Projections - Movie Reviews

Code 46
Code 46
Starring Tim Robbins, Samantha Morton, Om Puri, Jeanne Balibar, Togo Igawa, Essie Davis

Michael Winterbottom’s first sci-fi outing, CODE 46, has much originality to it, through his continued work with screenwriter Frank Cottrell Boyce. The director of The Claim and 24 Hour Party People sets up mystery and paranoia in a not too distant future with a greatly diminished oil supply restricting most of the inhabitants to designated zones. Viruses and cloning are integral to this dystopian vision with recent Oscar winner Tim Robins and nominated British actress Samantha Morton headlining.

A subconscious voice-over from Maria, a Shanghai drone, begins Code 46. This surreal transport concludes with her reaching some nebulous location. Then, a Seattle-based insurance investigator, Robbins’ William, comes to check out her workplace endowed with an “empathy virus,” much like a psychic. He’ll find out who is behind the manufacture and sale of “papelles,” a visa/passport umbrella of an insurance policy, that is, illegal because it permits users to leave their assigned living area.

Robbins and Morton share a unique, dreamy rapport, fueled by the deep romantic inklings from William and the sexually assertive Maria. Winterbottom fashions a cautionary tale that has much thought (in a short running time) into the advancement of genetic engineering and government control. William’s investigation is compromised as he becomes more involved with Maria through one of the forged papelles. A worker is killed through one of them. Fate will have Maria and William considering an alternative to their circumscribed existence.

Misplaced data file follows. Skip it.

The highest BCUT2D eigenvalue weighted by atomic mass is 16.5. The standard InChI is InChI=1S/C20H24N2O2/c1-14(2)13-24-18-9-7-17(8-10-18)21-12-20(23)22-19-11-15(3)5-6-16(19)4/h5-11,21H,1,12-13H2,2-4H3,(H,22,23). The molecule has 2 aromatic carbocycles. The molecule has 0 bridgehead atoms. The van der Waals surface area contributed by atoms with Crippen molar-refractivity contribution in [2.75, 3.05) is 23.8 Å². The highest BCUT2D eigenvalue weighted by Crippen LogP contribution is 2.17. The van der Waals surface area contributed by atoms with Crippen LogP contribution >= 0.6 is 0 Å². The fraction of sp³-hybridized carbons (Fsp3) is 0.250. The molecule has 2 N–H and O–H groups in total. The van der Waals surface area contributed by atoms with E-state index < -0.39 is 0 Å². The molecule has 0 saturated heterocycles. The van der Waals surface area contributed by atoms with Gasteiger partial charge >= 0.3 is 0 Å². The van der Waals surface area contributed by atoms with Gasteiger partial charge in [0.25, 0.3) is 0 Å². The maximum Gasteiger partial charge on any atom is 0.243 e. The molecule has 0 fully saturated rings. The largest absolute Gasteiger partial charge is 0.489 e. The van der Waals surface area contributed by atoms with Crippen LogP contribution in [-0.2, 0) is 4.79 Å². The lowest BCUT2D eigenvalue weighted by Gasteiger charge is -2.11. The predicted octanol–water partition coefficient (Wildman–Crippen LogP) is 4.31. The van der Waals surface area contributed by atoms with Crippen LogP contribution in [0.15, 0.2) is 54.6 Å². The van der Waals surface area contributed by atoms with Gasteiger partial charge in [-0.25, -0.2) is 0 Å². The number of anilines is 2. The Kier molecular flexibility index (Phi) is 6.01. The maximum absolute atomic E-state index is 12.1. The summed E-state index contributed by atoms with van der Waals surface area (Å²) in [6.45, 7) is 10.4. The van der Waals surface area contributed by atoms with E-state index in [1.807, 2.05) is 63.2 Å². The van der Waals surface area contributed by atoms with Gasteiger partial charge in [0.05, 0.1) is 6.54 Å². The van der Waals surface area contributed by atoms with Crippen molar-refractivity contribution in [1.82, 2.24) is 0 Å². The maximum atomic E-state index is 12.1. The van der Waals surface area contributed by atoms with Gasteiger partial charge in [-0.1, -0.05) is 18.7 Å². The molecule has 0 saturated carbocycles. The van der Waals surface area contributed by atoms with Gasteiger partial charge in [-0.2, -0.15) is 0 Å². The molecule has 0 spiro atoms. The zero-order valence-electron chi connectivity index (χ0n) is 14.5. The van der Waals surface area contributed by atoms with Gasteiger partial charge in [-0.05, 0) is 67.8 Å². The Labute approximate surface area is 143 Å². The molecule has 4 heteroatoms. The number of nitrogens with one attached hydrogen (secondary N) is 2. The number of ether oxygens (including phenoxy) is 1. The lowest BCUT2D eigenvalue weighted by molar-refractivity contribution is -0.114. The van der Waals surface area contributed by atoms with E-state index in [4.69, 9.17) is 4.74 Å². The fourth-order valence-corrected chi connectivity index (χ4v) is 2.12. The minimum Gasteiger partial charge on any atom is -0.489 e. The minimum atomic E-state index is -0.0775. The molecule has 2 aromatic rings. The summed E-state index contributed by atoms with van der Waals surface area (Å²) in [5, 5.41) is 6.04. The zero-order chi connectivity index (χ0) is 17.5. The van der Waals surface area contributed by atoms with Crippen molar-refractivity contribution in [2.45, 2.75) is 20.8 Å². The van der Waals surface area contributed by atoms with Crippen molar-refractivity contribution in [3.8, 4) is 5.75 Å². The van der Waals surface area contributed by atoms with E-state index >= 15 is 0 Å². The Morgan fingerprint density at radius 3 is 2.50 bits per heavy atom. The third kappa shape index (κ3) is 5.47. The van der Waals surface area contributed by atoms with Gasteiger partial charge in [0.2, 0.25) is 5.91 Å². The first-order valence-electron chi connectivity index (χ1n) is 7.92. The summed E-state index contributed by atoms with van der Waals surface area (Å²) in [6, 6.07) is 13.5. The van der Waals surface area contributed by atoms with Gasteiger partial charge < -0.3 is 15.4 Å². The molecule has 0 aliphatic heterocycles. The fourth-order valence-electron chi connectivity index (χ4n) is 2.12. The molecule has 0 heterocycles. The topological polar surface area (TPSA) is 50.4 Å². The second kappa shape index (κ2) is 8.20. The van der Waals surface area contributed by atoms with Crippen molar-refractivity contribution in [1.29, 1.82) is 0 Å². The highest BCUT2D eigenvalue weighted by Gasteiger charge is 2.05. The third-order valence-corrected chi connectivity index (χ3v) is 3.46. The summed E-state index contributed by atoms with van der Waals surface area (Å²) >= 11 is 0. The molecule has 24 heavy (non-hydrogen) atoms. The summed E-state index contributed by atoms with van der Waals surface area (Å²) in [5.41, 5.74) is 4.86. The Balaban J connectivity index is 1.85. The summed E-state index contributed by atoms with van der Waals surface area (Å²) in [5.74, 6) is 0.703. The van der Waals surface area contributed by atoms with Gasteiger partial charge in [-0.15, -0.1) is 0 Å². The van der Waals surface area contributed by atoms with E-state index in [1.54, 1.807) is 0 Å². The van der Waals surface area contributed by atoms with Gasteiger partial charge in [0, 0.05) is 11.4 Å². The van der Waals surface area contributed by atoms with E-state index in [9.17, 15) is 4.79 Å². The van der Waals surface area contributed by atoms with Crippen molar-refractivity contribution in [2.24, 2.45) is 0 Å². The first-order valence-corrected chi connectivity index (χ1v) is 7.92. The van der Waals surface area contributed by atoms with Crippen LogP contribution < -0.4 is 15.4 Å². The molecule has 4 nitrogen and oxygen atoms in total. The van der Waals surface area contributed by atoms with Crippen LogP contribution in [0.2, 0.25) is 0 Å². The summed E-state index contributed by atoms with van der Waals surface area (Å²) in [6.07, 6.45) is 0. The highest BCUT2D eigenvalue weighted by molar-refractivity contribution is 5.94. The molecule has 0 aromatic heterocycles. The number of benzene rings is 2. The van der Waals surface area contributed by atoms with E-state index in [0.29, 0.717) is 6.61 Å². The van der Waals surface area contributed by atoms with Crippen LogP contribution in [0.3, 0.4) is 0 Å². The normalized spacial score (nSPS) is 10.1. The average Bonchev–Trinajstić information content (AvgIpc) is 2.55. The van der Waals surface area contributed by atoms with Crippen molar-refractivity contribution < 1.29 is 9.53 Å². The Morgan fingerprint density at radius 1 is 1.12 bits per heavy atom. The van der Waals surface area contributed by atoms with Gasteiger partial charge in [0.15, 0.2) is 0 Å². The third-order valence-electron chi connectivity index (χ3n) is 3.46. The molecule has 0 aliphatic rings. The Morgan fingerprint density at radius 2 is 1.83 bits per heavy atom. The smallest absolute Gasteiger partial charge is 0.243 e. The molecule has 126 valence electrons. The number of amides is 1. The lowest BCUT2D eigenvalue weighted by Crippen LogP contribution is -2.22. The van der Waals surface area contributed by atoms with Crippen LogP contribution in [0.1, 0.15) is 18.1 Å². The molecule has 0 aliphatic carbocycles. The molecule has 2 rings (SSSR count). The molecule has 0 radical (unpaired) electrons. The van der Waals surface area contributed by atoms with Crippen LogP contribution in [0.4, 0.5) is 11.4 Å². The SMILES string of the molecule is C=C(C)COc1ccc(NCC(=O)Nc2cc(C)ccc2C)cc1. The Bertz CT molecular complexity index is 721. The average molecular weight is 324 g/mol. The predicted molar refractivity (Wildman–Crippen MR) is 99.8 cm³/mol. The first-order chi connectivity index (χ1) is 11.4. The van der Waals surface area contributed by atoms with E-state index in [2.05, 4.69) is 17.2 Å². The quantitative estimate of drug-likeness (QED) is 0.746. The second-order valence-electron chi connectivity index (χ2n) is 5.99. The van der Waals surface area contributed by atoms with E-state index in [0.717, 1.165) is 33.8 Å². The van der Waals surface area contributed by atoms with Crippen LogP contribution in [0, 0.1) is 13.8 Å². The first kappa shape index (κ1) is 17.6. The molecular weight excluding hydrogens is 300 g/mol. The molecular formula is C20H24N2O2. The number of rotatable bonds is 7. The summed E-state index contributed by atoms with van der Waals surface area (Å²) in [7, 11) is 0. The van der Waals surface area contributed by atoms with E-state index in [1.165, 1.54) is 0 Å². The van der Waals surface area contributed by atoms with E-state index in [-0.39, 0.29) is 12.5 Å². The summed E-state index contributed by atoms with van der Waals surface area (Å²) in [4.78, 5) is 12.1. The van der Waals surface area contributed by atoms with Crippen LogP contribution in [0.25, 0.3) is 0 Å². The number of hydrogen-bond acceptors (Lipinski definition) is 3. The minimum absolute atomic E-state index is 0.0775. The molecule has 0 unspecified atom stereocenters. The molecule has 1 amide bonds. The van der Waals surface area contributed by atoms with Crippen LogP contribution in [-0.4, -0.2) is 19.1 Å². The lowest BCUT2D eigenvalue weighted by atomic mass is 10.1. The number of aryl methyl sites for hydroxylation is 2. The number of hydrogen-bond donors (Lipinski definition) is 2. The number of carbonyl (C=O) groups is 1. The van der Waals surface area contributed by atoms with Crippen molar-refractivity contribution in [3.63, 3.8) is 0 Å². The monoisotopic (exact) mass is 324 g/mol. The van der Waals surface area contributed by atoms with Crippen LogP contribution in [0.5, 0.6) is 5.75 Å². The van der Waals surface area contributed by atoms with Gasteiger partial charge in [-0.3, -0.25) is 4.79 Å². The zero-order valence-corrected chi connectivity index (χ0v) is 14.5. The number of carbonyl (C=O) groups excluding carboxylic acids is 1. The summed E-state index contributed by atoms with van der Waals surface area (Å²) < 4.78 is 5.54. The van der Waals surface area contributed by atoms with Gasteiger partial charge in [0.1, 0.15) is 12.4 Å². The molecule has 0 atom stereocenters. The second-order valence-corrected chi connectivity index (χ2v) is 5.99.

The futuristic stylings emerge more in the film’s second half, after a notable contrast between gleaming city-scapes and the sun-drenched hinterlands, adding to the severity and feeling of isolation. The detail extends to language fusion where English is mixed with Arabic, Chinese, French and Spanish and strong location shooting, along with a moody score by Free Association.

Code 46 downplays special effects as it eschews a more visceral tact than last year’s 28 Days Later. The title joins the cloning aspect and like DNA that will spark subtly poignant work by Robbins and Morton, who was the “precog” in Minority Report. A humorous cameo comes by way of Clash vocalist Mike Jones doing “Should I Stay Or Should I Go.” To be fair, however, Winterbottom never lets the chillingly mundane and mysterious achieve the right clarity for the human drama unfolding. What ends up being rather affecting has little emotion and empathy for what kind of applications hold for medical science.

Code 46

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